Photovoltaics Take to the Road

Up until now I have discussed renewable energy in terms of powering a home. But some people are not content to limit their experimentation with renewable energy to the home front and are competing this week in an auto race from the Indianapolis Motor Speedway to Colorado Springs.

The cars they are driving are all powered by the sun, using PV panels plastered on their upper surfaces. The race, which began on June 19th and will end on June 28th, is sponsored by General Motors (go figure) and Electronic Data Systems. Called Sunrayce97 it began in 1990 and has continued about every two years since then.

This year's race has 36 entrants from colleges across the United States. The cars will be traveling from Indianapolis to Colorado Springs entirely on secondary roads, complete with traffic and stoplights. Lest you think these vehicles are just glorified bicycles with tiny electric motors, the expected average speed for the 1242 mile trip will approach 40 mph this year. This is quite an improvement from the 24.7 mph average speed in the first year.

If you want to see these small, sleek futuristic cars and the teams that produce and run them, the race will finish at about 5 p.m. at Bancroft Park in Old Colorado City on Saturday, June 28th.

These particular cars aren't showroom ready just yet, however. At this point they are test beds and there will have to be a lot of changes in both the technology and our driving habits before vehicles like these start appearing on American roads.

This doesn't mean that electric vehicles aren't available in some form already. A new book by Michael Hackleman, the editor of Home Power Magazine's electric vehicle section, has a wealth of information on electric powered transportation of all kinds. The book, titled The New Electric Vehicles (available through Home Power Magazine 800-707-6585), covers everything from bicycles to boats and even airplanes.

The real meat of the book is about cars, however, from custom built formula racers to converted Hondas. Just about anything and everything you could ever want to know about electric vehicles is included in this book. It is a must-read for anyone with even a passing interest in electric powered vehicles.

Even though the current crop of commercially available electric vehicles don't have the capability of generating their own on-board electricity as the Sunrayce97 participants do, they can be charged through any source of electricity.

Electric vehicles have been touted as a way to reduce pollution and oil-dependency. One of the standard arguments against that claim is that electric vehicles merely transfer the pollution from the tailpipe of the vehicle to the smokestack of the power plant. It is true that most electric vehicles currently depend on grid generated electricity for recharging. However the amount of pollution produced per vehicle at the power plant is very much less than that produced by a typical internal combustion engine to power the same car. Also, electric vehicles would normally be recharged overnight, during the "off-peak" hours for electric generation.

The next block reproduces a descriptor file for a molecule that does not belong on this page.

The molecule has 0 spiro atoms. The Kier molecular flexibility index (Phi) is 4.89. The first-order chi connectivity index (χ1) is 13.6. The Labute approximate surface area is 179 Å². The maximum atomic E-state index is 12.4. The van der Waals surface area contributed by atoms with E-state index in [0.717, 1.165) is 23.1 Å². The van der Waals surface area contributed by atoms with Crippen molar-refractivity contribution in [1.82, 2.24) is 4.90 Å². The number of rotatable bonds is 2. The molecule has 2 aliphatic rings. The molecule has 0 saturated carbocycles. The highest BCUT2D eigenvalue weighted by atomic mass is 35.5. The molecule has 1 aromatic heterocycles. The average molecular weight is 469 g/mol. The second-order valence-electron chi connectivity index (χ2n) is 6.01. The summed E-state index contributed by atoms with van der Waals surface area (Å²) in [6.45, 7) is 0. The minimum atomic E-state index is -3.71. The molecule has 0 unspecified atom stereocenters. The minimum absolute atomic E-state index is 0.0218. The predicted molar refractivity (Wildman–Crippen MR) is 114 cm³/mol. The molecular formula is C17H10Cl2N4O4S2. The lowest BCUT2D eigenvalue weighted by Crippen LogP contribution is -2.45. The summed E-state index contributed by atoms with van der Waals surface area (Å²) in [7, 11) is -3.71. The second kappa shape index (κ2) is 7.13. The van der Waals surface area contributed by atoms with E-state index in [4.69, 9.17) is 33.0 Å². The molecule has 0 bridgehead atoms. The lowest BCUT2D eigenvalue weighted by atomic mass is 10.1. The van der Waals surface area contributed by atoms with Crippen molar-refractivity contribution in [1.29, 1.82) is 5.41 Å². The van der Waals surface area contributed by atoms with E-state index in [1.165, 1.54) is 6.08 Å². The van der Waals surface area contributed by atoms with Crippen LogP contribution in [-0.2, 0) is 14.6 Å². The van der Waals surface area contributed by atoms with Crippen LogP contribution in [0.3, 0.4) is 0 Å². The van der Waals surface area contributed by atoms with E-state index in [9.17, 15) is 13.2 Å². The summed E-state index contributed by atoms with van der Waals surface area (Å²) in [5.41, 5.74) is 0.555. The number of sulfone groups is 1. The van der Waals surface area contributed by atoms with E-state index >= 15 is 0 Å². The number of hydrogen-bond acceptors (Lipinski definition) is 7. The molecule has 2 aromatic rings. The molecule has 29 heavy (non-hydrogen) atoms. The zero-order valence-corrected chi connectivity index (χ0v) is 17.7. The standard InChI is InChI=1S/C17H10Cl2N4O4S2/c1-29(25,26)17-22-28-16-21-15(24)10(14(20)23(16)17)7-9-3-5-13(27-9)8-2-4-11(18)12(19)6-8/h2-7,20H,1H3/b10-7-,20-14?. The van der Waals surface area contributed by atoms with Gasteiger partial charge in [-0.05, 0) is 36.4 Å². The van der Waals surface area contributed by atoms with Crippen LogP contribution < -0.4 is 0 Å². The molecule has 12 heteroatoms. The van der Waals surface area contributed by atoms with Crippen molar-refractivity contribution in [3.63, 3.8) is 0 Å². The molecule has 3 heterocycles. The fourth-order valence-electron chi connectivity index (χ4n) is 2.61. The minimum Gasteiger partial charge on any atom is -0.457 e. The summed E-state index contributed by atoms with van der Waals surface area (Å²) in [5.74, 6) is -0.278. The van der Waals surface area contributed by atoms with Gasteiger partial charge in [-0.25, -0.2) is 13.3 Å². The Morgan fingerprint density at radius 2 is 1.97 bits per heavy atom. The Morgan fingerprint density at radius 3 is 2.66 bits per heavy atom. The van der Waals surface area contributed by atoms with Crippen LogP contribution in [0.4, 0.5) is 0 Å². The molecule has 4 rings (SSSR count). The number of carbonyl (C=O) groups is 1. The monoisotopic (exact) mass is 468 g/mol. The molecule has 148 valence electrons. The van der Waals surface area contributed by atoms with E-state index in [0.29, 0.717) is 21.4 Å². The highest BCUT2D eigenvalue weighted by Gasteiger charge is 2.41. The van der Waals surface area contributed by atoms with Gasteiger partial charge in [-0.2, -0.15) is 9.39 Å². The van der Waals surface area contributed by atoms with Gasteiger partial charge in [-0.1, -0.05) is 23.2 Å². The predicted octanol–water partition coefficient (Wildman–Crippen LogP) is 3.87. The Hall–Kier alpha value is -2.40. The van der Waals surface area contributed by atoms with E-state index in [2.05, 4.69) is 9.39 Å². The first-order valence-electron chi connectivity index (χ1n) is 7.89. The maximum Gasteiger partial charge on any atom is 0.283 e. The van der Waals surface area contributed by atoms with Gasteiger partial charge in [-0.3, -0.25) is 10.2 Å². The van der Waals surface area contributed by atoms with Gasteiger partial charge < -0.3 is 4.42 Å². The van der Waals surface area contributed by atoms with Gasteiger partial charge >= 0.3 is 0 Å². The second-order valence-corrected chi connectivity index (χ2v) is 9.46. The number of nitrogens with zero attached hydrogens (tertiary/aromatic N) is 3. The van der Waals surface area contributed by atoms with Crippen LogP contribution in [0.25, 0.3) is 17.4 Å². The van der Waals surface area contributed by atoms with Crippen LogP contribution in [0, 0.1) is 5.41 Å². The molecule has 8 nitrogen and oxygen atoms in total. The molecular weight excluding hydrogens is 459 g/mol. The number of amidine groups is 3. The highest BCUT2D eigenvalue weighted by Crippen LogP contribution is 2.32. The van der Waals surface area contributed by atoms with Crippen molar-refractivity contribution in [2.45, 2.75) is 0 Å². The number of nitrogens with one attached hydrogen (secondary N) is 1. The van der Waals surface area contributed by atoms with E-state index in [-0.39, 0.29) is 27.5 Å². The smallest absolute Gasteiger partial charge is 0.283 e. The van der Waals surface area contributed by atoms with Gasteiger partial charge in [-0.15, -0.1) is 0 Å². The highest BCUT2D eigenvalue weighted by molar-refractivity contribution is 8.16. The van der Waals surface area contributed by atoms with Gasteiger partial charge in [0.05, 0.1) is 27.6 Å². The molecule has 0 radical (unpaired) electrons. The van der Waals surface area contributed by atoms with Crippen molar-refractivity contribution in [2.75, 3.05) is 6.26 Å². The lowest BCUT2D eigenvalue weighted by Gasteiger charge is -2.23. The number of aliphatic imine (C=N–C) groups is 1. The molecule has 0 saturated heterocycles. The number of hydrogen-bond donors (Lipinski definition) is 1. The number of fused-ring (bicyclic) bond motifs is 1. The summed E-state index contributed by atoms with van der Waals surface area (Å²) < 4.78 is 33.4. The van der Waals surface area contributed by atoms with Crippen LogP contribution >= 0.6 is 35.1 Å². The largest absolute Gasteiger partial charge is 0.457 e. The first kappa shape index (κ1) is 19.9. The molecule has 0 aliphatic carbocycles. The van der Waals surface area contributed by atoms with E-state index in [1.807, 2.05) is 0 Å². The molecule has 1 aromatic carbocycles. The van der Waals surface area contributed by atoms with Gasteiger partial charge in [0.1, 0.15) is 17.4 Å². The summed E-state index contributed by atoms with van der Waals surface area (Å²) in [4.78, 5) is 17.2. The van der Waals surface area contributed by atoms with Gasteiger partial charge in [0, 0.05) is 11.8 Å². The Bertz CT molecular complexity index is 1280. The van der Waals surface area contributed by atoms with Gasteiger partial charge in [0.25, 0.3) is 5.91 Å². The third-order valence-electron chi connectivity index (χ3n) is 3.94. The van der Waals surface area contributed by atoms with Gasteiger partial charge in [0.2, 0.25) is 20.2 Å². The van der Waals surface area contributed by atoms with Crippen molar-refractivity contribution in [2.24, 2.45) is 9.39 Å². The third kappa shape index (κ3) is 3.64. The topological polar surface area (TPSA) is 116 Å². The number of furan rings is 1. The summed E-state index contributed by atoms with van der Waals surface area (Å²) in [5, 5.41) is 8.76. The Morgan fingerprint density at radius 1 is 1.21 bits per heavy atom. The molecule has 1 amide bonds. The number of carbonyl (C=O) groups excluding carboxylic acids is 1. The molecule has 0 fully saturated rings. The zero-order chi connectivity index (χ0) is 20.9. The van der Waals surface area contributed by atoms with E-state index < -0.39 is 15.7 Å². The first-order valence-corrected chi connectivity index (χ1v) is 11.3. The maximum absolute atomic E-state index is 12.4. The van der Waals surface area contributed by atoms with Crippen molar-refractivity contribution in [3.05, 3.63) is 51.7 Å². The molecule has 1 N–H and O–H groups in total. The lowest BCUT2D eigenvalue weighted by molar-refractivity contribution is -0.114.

The increased availability of electric vehicles, and their acceptance by the public, will lead to a greater interest in renewable energy. Alternative energy charging stations will become more commonplace, much like the ubiquitous PV powered lighting systems on our highways today.

Even in rural areas like ours, it will become easier for individual homes to have their own renewable energy powered charging station. With even a modest increase in range, from the current 60 to 100 mile range to somewhere between 125 and 150 miles, they would be practical for a lot of the travel we do around here. Both Canon City and Woodland Park round trips would be easily within that range.

Just in case you don't think we could get enough energy from the sun to power our cars consider this: the U.S. receives more energy in the form of sunlight in 40 minutes than it burns in fossil fuel in a year. This means we get over 3,000 times as much energy from the sun in a year as we do from fossil fuels. Utilizing even a fraction of that available energy will be a boon. The sun is a source of power we can tap into without ever worrying that the well will run dry.

To highlight that point even further, British Petroleum has now made their solar division one of the four major divisions of the company and plans to expand their solar operations from $100 mil/year to $1 billion/year. That's a significant investment by an oil company that is finally beginning to see the light (pun intended). In addition, British Petroleum has finally recognized the seriousness of Global Warming, putting BP on the map as the first major oil producer to do so.

As much as some of us may not like Big Oil and Big Auto (BP and GM), their willingness to embrace the technology of renewable energy and its practical application represents a sea change in the attitude of the corporate world. Once the big players get involved, it is only a matter of time before the use of solar and wind energy becomes commonplace. When that day comes, we will also see a lot more electric vehicles on our country's roads.

All Contents © 1998
Wagonmaker Press
Thomas W. Elliot


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